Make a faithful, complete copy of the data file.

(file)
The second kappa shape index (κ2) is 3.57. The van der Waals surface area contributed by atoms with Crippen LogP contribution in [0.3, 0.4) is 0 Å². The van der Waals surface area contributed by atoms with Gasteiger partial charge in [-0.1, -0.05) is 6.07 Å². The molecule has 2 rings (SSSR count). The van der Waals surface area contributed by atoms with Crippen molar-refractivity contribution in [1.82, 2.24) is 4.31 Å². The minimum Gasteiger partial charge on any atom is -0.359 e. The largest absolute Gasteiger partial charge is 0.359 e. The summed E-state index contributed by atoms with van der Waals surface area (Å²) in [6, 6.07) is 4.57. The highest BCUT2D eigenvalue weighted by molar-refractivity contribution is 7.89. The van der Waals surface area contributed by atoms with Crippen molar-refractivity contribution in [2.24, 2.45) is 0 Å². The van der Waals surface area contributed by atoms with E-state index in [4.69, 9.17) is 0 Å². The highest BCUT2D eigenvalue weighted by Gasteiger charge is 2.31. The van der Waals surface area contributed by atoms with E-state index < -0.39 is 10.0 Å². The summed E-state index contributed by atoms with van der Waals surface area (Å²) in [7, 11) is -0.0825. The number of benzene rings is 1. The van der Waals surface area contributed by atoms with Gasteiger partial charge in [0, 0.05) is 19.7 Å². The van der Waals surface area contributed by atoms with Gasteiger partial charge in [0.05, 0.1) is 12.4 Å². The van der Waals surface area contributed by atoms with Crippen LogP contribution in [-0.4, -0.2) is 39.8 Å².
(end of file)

The second kappa shape index (κ2) is 3.57. The van der Waals surface area contributed by atoms with Crippen LogP contribution in [0.3, 0.4) is 0 Å². The van der Waals surface area contributed by atoms with Gasteiger partial charge in [-0.1, -0.05) is 6.07 Å². The molecule has 2 rings (SSSR count). The van der Waals surface area contributed by atoms with Crippen molar-refractivity contribution in [1.82, 2.24) is 4.31 Å². The minimum Gasteiger partial charge on any atom is -0.359 e. The largest absolute Gasteiger partial charge is 0.359 e. The summed E-state index contributed by atoms with van der Waals surface area (Å²) in [6, 6.07) is 4.57. The highest BCUT2D eigenvalue weighted by molar-refractivity contribution is 7.89. The van der Waals surface area contributed by atoms with Crippen molar-refractivity contribution in [2.24, 2.45) is 0 Å². The van der Waals surface area contributed by atoms with E-state index in [4.69, 9.17) is 0 Å². The highest BCUT2D eigenvalue weighted by Gasteiger charge is 2.31. The van der Waals surface area contributed by atoms with E-state index < -0.39 is 10.0 Å². The summed E-state index contributed by atoms with van der Waals surface area (Å²) in [7, 11) is -0.0825. The number of benzene rings is 1. The van der Waals surface area contributed by atoms with Gasteiger partial charge in [0, 0.05) is 19.7 Å². The van der Waals surface area contributed by atoms with Gasteiger partial charge in [0.05, 0.1) is 12.4 Å². The van der Waals surface area contributed by atoms with Crippen LogP contribution in [-0.4, -0.2) is 39.8 Å².